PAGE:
I read last week that Japanese Prime Minister Shinzo Abe led a delegation in Nairobi sponsoring talks on African development. Hopefully, every participant took something useful away from the meeting.
Had I been involved in the agenda setting, the one thing I would have insisted upon was a course for African leaders on how to judge the mood of the country and resign from office when they sense they are surplus to requirements.
Abe is a perfect example. He served for a year as PM — from 2006 to 2007 — and then, after poor election results for his party and clear unpopularity with voters, quit office, only to make a comeback in 2012, when the views of the public had clearly changed.
This issue was top of my mind during the Sixth Tokyo International Conference on African Development (Ticad VI) in Nairobi, as it came hot on the heels of the Rio Olympics debacle and all those involved.
Had such a thing happened in Japan, every single official - from cabinet level down - who had been part of the ignominious failure that affected our supposedly treasured athletes from start to finish would have put their hands up, apologised profusely and stepped down from their position, while a thorough investigation was carried out. After the investigation, if any were cleared of wrongdoing, they could return.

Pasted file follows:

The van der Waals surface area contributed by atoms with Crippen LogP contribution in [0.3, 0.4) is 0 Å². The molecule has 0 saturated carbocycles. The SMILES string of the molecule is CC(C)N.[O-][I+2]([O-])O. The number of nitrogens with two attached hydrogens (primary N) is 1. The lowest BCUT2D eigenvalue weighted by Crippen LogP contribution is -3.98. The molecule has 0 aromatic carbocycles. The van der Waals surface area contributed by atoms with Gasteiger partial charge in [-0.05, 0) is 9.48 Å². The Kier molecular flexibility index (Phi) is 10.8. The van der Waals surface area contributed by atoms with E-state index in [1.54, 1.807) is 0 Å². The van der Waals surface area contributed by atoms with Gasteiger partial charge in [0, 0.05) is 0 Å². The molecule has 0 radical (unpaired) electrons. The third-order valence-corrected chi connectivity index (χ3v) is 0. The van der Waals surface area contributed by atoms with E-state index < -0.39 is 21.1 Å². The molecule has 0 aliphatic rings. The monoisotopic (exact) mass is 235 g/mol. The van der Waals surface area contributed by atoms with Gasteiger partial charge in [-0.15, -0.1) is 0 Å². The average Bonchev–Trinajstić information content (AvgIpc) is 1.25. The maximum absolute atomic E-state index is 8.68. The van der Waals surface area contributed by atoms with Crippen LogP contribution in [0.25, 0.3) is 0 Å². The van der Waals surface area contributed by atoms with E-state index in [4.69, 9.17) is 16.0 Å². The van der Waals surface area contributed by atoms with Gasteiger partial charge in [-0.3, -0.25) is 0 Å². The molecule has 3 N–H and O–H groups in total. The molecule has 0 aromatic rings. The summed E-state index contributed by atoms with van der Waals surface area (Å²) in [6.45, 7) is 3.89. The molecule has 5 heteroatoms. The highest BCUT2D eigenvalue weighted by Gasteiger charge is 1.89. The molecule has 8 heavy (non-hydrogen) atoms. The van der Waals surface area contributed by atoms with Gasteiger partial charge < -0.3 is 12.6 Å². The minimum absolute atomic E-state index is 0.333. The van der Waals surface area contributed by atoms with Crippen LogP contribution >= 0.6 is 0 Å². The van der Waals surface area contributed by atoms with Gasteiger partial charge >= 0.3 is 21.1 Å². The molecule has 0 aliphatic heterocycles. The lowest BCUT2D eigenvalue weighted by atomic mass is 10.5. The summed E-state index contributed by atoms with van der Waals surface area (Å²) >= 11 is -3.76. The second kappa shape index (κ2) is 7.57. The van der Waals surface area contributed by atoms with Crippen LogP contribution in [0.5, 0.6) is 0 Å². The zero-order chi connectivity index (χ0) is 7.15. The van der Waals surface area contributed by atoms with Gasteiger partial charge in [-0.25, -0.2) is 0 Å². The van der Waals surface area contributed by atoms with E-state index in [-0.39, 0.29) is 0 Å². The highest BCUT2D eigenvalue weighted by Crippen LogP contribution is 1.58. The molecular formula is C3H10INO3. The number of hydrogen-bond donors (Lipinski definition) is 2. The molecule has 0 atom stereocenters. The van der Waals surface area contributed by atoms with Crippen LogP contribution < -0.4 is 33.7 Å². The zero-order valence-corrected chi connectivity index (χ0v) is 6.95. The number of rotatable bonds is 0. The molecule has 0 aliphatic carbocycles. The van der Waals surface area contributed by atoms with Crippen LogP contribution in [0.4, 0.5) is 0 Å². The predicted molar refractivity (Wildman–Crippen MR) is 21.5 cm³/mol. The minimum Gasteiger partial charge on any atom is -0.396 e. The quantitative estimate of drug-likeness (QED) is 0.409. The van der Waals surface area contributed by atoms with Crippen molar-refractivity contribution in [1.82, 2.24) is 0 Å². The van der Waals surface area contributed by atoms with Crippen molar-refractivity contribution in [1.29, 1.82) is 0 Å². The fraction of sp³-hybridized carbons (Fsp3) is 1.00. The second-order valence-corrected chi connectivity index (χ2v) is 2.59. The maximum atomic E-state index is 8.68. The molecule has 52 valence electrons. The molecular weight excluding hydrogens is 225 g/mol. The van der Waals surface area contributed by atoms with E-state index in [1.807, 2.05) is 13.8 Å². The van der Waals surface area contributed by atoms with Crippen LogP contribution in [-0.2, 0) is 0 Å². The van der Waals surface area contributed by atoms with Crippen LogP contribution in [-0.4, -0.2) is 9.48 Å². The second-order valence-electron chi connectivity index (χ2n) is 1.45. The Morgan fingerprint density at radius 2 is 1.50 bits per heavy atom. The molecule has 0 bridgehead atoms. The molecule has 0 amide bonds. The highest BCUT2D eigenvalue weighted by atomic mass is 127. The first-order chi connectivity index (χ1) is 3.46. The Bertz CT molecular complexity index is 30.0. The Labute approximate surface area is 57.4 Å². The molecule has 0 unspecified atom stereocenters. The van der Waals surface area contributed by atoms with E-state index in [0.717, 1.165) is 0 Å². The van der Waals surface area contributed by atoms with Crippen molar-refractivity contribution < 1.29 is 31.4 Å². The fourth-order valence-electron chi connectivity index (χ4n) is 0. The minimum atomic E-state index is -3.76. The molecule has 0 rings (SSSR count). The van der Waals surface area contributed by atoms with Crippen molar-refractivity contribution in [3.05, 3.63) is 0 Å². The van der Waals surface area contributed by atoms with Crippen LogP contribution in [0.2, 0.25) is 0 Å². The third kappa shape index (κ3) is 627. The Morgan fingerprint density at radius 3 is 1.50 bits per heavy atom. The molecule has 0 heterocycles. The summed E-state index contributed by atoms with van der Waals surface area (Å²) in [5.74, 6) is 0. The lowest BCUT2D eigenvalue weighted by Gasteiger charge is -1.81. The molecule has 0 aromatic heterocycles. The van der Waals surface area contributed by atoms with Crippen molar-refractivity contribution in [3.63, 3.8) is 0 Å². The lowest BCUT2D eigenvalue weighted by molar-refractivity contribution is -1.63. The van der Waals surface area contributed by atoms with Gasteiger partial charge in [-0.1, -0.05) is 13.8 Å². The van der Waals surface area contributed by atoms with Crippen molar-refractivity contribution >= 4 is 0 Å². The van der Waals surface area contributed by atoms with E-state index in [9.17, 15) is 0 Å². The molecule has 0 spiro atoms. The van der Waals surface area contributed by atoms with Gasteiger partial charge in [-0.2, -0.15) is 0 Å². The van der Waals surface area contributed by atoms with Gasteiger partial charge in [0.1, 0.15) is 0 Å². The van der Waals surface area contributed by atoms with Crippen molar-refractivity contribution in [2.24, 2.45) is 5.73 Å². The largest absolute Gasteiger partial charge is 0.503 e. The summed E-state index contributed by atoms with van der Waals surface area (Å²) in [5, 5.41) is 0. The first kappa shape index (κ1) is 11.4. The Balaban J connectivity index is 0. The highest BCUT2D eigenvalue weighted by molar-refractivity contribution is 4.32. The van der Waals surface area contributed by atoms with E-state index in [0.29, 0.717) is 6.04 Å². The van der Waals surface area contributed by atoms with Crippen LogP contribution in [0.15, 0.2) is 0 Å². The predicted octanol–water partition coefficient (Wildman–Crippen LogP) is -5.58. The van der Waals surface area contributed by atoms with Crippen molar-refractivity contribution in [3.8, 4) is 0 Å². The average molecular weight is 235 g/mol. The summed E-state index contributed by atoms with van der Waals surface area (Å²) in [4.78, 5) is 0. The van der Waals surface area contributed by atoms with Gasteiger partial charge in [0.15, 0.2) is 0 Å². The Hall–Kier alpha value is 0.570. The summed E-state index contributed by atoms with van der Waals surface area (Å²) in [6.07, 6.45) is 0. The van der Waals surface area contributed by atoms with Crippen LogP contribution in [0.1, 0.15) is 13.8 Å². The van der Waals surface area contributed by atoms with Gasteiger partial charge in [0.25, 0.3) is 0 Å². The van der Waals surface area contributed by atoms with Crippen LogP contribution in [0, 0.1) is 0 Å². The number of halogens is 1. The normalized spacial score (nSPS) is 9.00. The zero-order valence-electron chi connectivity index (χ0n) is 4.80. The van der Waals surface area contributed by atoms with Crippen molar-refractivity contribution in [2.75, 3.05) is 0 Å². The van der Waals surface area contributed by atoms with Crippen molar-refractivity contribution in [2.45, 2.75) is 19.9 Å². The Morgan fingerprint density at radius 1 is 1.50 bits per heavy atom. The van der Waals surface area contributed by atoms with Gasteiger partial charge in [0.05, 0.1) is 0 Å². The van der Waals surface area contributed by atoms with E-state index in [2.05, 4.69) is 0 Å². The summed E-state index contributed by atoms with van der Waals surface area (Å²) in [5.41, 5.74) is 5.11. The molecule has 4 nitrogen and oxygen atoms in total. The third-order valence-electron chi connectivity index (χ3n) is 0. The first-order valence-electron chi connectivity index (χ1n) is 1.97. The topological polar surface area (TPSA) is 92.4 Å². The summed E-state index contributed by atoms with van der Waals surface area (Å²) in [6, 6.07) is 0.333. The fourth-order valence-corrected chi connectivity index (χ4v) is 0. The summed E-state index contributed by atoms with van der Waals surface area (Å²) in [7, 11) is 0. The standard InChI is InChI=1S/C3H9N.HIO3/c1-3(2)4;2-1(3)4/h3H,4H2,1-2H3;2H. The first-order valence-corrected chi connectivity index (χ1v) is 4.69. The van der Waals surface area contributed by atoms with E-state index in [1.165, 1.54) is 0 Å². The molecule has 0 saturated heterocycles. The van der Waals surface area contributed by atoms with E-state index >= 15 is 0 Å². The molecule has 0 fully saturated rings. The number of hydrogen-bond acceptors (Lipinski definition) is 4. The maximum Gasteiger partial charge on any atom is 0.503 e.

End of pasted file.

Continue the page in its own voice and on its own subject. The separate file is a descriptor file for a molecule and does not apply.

That by the time of writing nobody had been sacked or even made to stand aside until the matter is sorted goes to show how far the sense of honour has been eroded.
Had they been corporate executives in a well-run company, they would have been out of office so fast, their heads would spin. But they have not even had their knuckles rapped, and many people have moved on.
The problem with letting things like this go is that it makes it easier to lure our top class, world-beating athletes to go and perform for other countries and while we hope we can continue producing top athletes, there will come a time when they feel so devalued by us as a nation, they refuse to perform. Trust me, this could happen in the next few years.
Perhaps people, particularly politicians and political appointees, are scared of resigning because they worry about not being able to do anything else outside of their political jobs. If that is the case, then they should look to those few politicians and public servants who have gone on to lead perfectly productive and happy lives away from public office.
If those are few and far between, perhaps they could borrow from Deputy President William Ruto and his continuing self-improvement project, which has seen him pursue a degree course alongside his government duties and other commitments. If he were ever to be forced to quit politics, he could have a career in academia, if he chose. It wouldn’t be the end of the world.